• CVE-2023-20269 Cisco Adaptive Security Appliance (ASA) and Cisco Firepower Threat Defense (FTD) VPN 


The number of tools deployed by ransomware actors continues to grow. In particular, there has been a marked increase in the number of dual-use tools (legitimate software installed by attackers for malicious purposes). Tools leveraging the Bring Your Own Vulnerable Driver (BYOVD) technique are also currently popular among attackers. New tools recently seen in ransomware attacks include:

  • HopToDesk: A publicly available remote desktop tool, which was used by attackers using a variant of the leaked Conti ransomware. Remote desktop tools are frequently used by ransomware actors, with the most popular being: Atera, AnyDesk, and Splashtop.
  • TrueSightKiller: A publicly available tool that leverages the BYOVD technique to disable security software.
  • GhostDriver: Another tool that leverages the BYOVD technique to disable antivirus (AV) tools.
  • StealBit: A custom data exfiltration tool associated with the LockBit ransomware operation. StealBit appeared to have fallen out of favour among LockBit affiliates for some time. However, usage of the tool resumed in early 2024, where it was deployed in two separate LockBit attacks. 


Noteworthy techniques that have recently been used by ransomware actors include:

  • Esentutl: Dumping credentials using the Windows command-line tool that provides database utilities for the Extensible Storage Engine (ESE). A known technique, in recent weeks attackers have been using it to dump browser credentials.
  • DPAPI: Using malicious tools to extract and decrypt sensitive user credentials stored using Microsoft's Data Protection API (DPAPI).

Ongoing threat

Ransomware will continue to be a major threat for organizations in 2024 and beyond. Incentivised by large payouts, ransomware attackers have proven to be persistent and adaptive, capable of responding to disruption by reorganizing themselves and consistently developing new tactics.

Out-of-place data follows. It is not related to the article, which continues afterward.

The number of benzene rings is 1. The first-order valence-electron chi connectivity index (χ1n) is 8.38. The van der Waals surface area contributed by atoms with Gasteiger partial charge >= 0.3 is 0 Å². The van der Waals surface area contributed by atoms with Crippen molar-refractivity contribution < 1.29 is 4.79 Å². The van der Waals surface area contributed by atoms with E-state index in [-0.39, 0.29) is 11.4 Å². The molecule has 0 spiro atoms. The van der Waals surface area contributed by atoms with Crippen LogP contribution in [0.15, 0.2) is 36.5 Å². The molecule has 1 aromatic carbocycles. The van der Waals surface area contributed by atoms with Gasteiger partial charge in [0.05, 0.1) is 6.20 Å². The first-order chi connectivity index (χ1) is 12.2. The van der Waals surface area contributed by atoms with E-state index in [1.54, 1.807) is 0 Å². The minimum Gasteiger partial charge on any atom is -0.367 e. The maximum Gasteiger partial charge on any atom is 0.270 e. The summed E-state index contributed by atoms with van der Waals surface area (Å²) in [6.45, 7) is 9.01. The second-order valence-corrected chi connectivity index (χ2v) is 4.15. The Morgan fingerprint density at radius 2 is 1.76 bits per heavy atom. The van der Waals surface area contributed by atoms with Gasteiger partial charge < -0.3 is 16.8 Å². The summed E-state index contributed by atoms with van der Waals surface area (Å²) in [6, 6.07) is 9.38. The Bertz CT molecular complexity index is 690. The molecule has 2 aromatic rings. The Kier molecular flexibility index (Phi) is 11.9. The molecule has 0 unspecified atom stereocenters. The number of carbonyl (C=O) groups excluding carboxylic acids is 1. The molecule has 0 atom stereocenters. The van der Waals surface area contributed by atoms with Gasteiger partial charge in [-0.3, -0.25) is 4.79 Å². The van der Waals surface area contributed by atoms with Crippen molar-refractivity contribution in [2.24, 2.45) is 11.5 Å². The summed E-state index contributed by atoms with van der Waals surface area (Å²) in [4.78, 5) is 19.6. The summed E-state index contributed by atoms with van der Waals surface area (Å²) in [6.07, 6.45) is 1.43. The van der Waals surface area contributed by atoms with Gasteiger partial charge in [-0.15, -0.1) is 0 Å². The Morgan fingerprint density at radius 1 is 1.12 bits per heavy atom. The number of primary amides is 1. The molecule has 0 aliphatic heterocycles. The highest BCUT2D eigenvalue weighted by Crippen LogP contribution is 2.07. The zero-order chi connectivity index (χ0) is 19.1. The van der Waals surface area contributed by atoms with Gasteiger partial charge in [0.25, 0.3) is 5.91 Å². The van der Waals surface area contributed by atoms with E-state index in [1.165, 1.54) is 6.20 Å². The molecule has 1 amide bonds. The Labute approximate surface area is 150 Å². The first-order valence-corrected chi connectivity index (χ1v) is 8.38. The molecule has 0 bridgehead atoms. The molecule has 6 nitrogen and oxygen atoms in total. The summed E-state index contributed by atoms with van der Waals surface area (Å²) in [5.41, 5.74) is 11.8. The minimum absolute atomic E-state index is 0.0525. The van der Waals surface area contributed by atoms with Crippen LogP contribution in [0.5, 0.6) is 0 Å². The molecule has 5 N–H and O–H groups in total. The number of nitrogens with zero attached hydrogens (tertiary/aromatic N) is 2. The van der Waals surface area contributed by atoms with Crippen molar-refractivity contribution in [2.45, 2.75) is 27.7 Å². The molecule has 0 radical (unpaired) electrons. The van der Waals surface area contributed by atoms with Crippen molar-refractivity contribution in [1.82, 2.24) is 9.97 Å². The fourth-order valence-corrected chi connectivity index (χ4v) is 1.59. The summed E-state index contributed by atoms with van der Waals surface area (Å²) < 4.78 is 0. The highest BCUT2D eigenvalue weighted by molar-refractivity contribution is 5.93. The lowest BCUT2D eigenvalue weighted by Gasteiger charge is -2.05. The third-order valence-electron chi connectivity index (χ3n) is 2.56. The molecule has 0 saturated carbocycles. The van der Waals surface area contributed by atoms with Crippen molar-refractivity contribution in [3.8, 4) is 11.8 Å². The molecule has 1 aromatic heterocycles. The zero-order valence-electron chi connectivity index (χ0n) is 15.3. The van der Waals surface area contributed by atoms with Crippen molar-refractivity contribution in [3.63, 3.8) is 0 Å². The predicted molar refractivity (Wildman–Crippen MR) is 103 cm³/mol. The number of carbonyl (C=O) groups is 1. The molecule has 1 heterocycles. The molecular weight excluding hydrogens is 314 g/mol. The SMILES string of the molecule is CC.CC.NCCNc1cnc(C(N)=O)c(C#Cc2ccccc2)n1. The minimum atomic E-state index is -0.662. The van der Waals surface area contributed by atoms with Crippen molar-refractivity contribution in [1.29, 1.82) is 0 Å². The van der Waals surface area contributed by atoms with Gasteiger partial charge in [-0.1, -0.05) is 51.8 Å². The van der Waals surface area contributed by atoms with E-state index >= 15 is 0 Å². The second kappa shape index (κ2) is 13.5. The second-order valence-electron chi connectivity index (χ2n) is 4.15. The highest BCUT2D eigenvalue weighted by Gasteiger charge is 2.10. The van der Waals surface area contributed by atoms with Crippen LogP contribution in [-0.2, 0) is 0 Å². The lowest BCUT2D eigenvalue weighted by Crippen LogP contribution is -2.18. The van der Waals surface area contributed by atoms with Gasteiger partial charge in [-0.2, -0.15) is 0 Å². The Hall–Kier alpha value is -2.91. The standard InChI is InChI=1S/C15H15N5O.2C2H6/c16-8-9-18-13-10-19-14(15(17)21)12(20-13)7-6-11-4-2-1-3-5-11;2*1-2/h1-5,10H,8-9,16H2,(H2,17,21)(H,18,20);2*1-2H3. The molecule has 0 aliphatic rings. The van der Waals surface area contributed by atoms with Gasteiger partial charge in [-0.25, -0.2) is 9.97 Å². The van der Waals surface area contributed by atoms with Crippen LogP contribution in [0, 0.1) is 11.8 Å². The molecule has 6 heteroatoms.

For the latest protection updates, please visit the Symantec Protection Bulletin.


Indicators of Compromise

If an IOC is malicious and the file available to us, Symantec Endpoint products will detect and block that file.

7ebe51d5a48cc3c01878e06c6db3f4f0189c4f9788bfe57b763b03f4ab910e26 – StealBit

ce26642327aa55c67a564f695ae3038d5afee9b8d14bb5146bf30dd0f1af24e5 – StealBit

c06e320ad2568e15baae155346c6fb92e18fc038e7465adfb5fc2a3f8af9caa5 – HopToDesk

8d5c521d7a52fd0b24d15c61c344a8f87b3b623a1ab3520ab55197b772377155 – TrueSightKiller 

09f7622eb9ed3bbd375575c8a190ff152ef3572a717a20c1b2dd5556b8cc9eba – TrueSightKiller

005cfd8a4dd101c127bcb0f94f1fa143b24d91442ee9e1525b4c540c9fe88c63 – TrueSightKiller

4c1346eab3fb23ca0613d73bbd2dd87fedb6ca8b1ba7bf48d69a57868d05854d – TrueSightKiller

13d525588d2f6babe0b6de7d1456a6f3f39a0947128280a94b6f676dd5684201 – TrueSightKiller

6ec7a25adc9bf516e9150bebd773feafa64787769156ffbcb6eccabc579ee03a – GhostDriver 

19707b18f750bae0214e2a6d36735b6723549899bf83751d3650b9ec8125b91f – DPAPI credential dumper 

About the Author

Threat Hunter Team


The Threat Hunter Team is a group of security experts within Symantec whose mission is to investigate targeted attacks, drive enhanced protection in Symantec products, and offer analysis that helps customers respond to attacks.